This is the House of Terror Museum. Quick history lesson. During World War II, Hungary made the unfortunate decision to side with the Axis forces and supported Hitler. The fascist political party which took control was called the Arrowcross. Their headquarters were at 60 Andrassy utca. Political prisoners, and especially Jewish prisoners, went in through the door, into the basement cells and were never heard or seen again. After the Soviets marched in and took over, it became the headquarters of the Hungarian Communist Secret Police (their version of the KGB) who continued 'disappearing' people. It is a building stuffed with pain and misery. In 2000 it was decided to turn it into a museum. One of its most striking features is the black glass overhang which has the word TERROR cut into it that casts a reverse shadow when the sun shines and spells out the word on the front of the building. You can just make it out in my photo. There's also a rusting metal symbolic sculpture just outside of a load of very large chains:

The incongruous setting is also remarkable - a house of fear and death in such an elegant location:

Still, onwards. Just on the other side of the road from the Terror House I found a large plaque dedicated to the dead of the First World War - I was struck by the terribly theatrical and scenery-chewing poses of those depicted:

Just beyond that was another building that had a remarkable painted facade (at least, we think it's been painted but it may be ceramic, which would be just as remarkable):

It strikes me, in Central Budapest at least - in fact, thinking about it, as it probably is in every major capital city - there is a lot of money around, a lot. There is also extreme poverty. There are homeless people here, living in the parks and the subways. But, as always, folks make the best of what they've got, and this tiny balcony over a supermarket doorway is so full of exuberance it made me smile, how could I not take a photo?

A few steps further up Andrassy, nearer to Hero Square, and you start to get into Embassy and Really Big Villa territory.

This, for example, is the South Korean embassy - like a pink wedding cake:

And these are its next-door neighbours (I think these are just ordinary residences):

And the other side of the road looks like this:

It was only then a matter of a few steps before the road opened into the hugeness of Heroes Square:

This is a very impressive square - far more imposing than anything London has to offer. As you face the column, on the left hand side is the National Museum:

and opposite, facing it on the other side of the square is the Contemporary Art Museum:

I decided to cross the road to get to the Square on the Contemporary Art Museum side. As I was crossing I could see what looked like a whole load of shopping trolleys collected together in a circle. Initially it didn't strike me as odd, until it dawned on me that there weren't any shops, never mind supermarkets, nearby. "Don't tell me it's a modern art installation...." I muttered to myself, chortling at the very idea. But, you know what? It surely is!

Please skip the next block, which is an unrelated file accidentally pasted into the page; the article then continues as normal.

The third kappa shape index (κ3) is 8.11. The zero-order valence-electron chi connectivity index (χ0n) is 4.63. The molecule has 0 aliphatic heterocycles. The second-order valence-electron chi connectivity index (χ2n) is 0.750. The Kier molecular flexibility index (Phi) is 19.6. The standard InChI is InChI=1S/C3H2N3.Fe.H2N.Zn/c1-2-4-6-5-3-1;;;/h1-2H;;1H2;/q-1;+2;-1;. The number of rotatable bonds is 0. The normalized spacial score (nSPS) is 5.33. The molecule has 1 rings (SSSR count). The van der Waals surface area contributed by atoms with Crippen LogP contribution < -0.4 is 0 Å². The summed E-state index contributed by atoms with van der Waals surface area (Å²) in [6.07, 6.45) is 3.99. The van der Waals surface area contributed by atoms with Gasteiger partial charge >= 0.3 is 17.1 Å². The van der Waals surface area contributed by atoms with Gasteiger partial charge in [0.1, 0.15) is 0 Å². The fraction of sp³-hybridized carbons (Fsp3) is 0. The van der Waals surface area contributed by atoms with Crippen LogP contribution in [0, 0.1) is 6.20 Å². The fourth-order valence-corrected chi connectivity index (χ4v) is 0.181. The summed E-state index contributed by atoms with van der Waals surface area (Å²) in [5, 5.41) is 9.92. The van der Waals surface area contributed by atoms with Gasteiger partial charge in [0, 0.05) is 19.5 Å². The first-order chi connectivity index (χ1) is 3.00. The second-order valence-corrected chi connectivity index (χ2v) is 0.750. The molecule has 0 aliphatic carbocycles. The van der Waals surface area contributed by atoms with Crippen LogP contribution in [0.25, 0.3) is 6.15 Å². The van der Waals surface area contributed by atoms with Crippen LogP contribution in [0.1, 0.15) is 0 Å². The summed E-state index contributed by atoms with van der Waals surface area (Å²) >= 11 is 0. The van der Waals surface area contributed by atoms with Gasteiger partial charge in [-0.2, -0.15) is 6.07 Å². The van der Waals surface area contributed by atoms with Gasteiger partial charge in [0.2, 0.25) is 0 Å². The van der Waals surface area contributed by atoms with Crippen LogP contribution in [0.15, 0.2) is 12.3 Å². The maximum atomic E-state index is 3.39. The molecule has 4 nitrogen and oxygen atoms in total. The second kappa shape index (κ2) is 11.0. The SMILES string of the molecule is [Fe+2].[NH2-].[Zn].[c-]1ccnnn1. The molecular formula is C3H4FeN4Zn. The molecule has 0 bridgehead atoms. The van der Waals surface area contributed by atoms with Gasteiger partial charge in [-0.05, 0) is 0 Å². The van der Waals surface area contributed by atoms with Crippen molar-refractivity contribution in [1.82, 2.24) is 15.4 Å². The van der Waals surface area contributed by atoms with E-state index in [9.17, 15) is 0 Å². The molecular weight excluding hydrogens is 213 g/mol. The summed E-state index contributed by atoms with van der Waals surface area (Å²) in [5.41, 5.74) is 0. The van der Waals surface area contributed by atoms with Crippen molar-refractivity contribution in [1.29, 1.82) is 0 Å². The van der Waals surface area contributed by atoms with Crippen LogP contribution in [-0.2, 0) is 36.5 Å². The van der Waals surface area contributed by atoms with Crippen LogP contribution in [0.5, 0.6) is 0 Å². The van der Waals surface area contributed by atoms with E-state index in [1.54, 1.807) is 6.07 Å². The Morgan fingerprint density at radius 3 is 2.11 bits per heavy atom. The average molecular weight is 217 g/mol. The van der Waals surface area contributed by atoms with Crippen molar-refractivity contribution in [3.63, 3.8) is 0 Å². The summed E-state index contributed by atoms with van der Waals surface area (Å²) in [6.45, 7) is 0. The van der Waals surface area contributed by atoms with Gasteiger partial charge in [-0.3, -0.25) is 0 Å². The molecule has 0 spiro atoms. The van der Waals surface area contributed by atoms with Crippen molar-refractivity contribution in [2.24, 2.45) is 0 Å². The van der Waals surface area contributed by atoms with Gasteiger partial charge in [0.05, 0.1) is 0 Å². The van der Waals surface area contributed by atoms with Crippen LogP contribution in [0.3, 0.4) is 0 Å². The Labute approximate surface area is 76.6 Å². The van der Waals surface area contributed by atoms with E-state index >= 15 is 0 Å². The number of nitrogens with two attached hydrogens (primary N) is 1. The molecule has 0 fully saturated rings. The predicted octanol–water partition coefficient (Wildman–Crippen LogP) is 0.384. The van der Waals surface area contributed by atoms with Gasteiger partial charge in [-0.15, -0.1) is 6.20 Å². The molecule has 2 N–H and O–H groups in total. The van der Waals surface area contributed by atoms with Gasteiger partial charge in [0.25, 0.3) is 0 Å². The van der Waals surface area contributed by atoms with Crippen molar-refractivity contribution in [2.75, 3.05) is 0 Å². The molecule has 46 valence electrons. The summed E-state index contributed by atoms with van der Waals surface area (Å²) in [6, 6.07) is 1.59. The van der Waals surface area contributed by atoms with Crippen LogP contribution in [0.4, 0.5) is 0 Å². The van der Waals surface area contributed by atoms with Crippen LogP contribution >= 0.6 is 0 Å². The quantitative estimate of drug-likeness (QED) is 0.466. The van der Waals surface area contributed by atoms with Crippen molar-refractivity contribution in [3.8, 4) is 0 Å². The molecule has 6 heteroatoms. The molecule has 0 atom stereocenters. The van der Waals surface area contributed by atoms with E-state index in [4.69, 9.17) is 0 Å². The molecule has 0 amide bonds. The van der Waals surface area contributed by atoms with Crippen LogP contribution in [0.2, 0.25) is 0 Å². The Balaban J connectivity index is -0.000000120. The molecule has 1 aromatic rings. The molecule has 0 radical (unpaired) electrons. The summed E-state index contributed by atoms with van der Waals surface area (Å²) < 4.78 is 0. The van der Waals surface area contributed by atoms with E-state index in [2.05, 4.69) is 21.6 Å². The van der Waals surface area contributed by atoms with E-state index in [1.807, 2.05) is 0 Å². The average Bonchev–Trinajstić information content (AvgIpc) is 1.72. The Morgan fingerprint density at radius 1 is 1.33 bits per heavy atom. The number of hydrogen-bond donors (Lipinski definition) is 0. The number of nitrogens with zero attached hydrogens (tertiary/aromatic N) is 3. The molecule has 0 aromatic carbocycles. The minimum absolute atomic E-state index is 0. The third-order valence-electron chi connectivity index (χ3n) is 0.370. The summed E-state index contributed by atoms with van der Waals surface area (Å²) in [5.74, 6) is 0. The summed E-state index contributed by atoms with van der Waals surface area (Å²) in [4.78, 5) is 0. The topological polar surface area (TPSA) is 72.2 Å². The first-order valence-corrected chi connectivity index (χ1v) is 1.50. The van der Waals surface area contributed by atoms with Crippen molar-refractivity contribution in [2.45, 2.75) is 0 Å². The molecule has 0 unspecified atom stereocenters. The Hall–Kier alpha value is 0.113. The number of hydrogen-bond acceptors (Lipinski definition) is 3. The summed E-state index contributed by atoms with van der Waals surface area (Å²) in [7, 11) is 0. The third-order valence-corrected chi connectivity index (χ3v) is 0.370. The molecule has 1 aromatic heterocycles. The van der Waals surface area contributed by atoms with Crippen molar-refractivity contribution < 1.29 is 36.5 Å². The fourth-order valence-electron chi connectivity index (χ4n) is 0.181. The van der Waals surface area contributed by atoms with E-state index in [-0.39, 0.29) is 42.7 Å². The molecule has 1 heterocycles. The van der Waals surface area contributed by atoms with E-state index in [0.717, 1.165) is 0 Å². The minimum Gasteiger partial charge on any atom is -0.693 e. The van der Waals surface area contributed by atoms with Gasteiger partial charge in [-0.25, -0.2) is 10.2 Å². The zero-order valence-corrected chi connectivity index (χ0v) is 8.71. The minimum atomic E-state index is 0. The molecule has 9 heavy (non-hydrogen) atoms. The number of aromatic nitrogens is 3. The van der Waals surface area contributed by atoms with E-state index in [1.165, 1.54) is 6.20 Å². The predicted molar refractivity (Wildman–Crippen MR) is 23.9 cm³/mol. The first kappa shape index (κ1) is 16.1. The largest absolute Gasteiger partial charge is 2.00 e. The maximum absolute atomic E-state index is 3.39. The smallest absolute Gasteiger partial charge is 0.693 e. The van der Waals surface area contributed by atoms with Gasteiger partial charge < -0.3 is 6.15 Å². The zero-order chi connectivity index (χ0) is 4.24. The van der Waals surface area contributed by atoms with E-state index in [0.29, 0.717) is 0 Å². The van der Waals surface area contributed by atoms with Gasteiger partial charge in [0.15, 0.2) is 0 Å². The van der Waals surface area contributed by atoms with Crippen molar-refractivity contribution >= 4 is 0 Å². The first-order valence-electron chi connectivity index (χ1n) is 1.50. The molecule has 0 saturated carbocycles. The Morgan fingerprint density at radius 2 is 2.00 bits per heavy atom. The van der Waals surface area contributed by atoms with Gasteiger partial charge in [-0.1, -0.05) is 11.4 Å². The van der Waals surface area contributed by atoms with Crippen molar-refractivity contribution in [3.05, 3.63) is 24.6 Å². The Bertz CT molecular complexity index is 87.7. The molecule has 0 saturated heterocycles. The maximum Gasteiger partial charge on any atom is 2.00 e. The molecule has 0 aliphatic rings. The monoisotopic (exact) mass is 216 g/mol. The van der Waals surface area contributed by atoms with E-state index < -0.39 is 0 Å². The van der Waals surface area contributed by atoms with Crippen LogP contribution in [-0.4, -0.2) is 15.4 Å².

It's called 'Money-make Systems No. 3, 1996' and was created by Pacsika Rudolf.

I then spotted something in the park behind the Contemporary Art Museum that I'd read about online and had hoped that I'd find. It's called the Timewheel and it's the world's largest hourglass built to commemorate Hungary's entrance into the European Union in 2004. Made from pink granite, steel and glass, it weighs 60 tons. I can't find mention online of how tall it is, but it's BIG:

It takes a year for the sand to fall through from the top compartment to the bottom, ending at exactly midnight on New Year's Eve, then 4 people roll it round 180 degrees (it's on rollers at the bottom) so it can start all over again.

I then noticed, on the other side of the road, probably the most modern building I'd seen in Budapest so far - offices for ING and Deloitte, by the looks of it, all glittering vertical strips of mirrored glass:

Time to head across to the Square itself, but not before I took a breather on a bench beside a road going into the park. It dawned on me how similar to Central Park in New York this particular view was:

After resting my feet for a short while, I headed over to take some photos of the statues of the Heroes themselves. And, my, what a terribly butch lot they are. The posturing and enormous handlebar moustaches make them all look screamingly camp. I'm sorry if this offends any Hungarian readers who might happen to stumble upon this blog but, really - just look at them:

And as for the naked chap prancing around in the chariot......

I then went into the exhibition in the National Museum and saw more Renaissance paintings than you can shake a stick at. Overwhelmingly they reminded me of so many christmas cards but, then again, presumably during the 15th and 16th centuries, it was only the church who would commission any paintings at all, and so holy scenes, mostly of the Madonna and child, it was. Even though these were all by Botticelli, Tintoretto, Raphael, Titian and other great names, they kind of left me cold. What I did like were the portraits of wealthy merchants, some of them so fantastically well executed that they were as good as photographs, as good as the Holbein portraits that were exhibited at Tate Britain a few years ago.

By the time I left the museum it was past lunchtime and so time to head off back down Andrassy utca to the apartment. I had to keep stopping on the way and taking advantage of the frequent benches in order to rest my aching feet. And I hope you'll forgive me for not taking any photos on the return journey but the sun was in my eyes and, frankly, I was just too tired and wanted to get in to put my feet up!

This is, most likely, my final posting from Hungary as we're returning home tomorrow morning. It's been quite an intense two weeks, to say the least, but I think I've managed to see all that I wanted to of Budapest this time round, and I hope you've all enjoyed seeing it with me.